Four insurance-transforming ways transportation is changing in the 21st century
The transportation landscape has evolved dramatically within the past few years. Rideshare and e-scooters continue to gain in popularity, while people who drive their own cars now enjoy cutting-edge technology that simplifies the very act of driving.
In a recent Arity webinar, we analyzed how technology and consumer behavior have influenced mobility in the 21st century. Both technology and behavior presents a challenge for auto insurance companies, many of which still offer 20th-century products. But the good news is these challenges also offer new opportunities.
Here are four transportation industry trends that have emerged in the 21st century:
1. Automated or Advanced Driver Assistance Systems (ADAS)
ADAS are safety features, such as adaptive cruise control or blind-spot monitoring, that have been available in the commercial trucking industry since the 1990s but are now more prevalent in newer vehicles driven by regular motorists.
ADAS offer terrific advantages. Research shows that warning systems can reduce front-end collisions by as much as 15%, while the Insurance Institute for Highway Safety reports that Volvo’s City Safety technology can reduce rear-end collisions by as much as 39%.
The downside to this safety technology is how expensive it is to fix. And unfortunately, studies show that consumers are willing to pay only $2,300 on average for repairs, a fraction of the actual cost.
ADAS also introduces other risks. As drivers learn to depend on the car to make more decisions for them, they become more easily distracted; for example, they may look at their phones more often instead of paying attention to the road.
Katie DeGraaf, Director of Product for the Mobile Intelligence team at Arity, knows this all too well. On a recent drive from Chicago to Lake Michigan, she rented a Prius loaded with safety features and gadgets.
Once she got used to the adaptive cruise control and lane control warnings, the car was doing most of the work, so she started flipping through music and podcast apps and checking her work email.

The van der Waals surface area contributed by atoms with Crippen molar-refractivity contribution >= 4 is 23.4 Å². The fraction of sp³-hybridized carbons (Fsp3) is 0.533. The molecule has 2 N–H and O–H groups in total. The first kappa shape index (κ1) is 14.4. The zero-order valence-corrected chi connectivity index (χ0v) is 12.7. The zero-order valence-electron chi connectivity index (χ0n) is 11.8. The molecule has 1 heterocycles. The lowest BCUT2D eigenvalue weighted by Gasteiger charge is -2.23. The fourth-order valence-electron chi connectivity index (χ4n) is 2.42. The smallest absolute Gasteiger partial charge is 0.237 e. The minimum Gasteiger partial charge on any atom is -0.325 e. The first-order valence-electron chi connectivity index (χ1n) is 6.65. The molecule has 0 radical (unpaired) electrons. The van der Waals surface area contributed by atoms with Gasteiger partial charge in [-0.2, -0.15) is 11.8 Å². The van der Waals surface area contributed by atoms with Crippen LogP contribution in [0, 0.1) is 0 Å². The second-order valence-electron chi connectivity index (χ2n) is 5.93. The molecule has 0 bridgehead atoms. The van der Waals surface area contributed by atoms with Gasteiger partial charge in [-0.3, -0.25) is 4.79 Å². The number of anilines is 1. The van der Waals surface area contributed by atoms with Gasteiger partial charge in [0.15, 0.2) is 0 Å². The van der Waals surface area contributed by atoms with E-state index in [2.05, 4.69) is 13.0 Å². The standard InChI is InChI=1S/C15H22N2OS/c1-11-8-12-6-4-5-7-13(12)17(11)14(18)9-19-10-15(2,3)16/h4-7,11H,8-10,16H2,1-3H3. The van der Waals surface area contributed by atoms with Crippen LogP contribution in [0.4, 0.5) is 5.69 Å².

“Not only was I distracted,” she said with a laugh, “but I would call myself severely distracted.”
The irony was not lost on DeGraaf, who devotes much of her time thinking about the causes of distracted driving and how to keep people safer.
With this new technology, insurance companies face challenges assessing different types of distracted driving and pricing risk.
2. Autonomous vehicles
Not too long ago, it seemed autonomous or self-driving cars were about to replace the average motorist. Announcements from Google, Uber, and Tesla about driverless vehicles flooded our news feeds. The Guardian predicted in 2015 that we’d all be permanent backseat drivers by 2020.
That hasn’t come to pass, but the industry is still moving forward. BI Intelligence estimated in 2016 that the U.S. will have 10 million self-driving cars on the road by 2020. Not only that, but the automotive industry will spend more than $85 billion on this technology over the next five years. And more than half of U.S. states have passed legislation around autonomous vehicles.
So even though glitches and accidents have slowed down progress, autonomous vehicles will likely play a big role in the future of mobility. That means that insurance companies must play an equally large role in assessing risk and insuring those who operate or ride in these vehicles.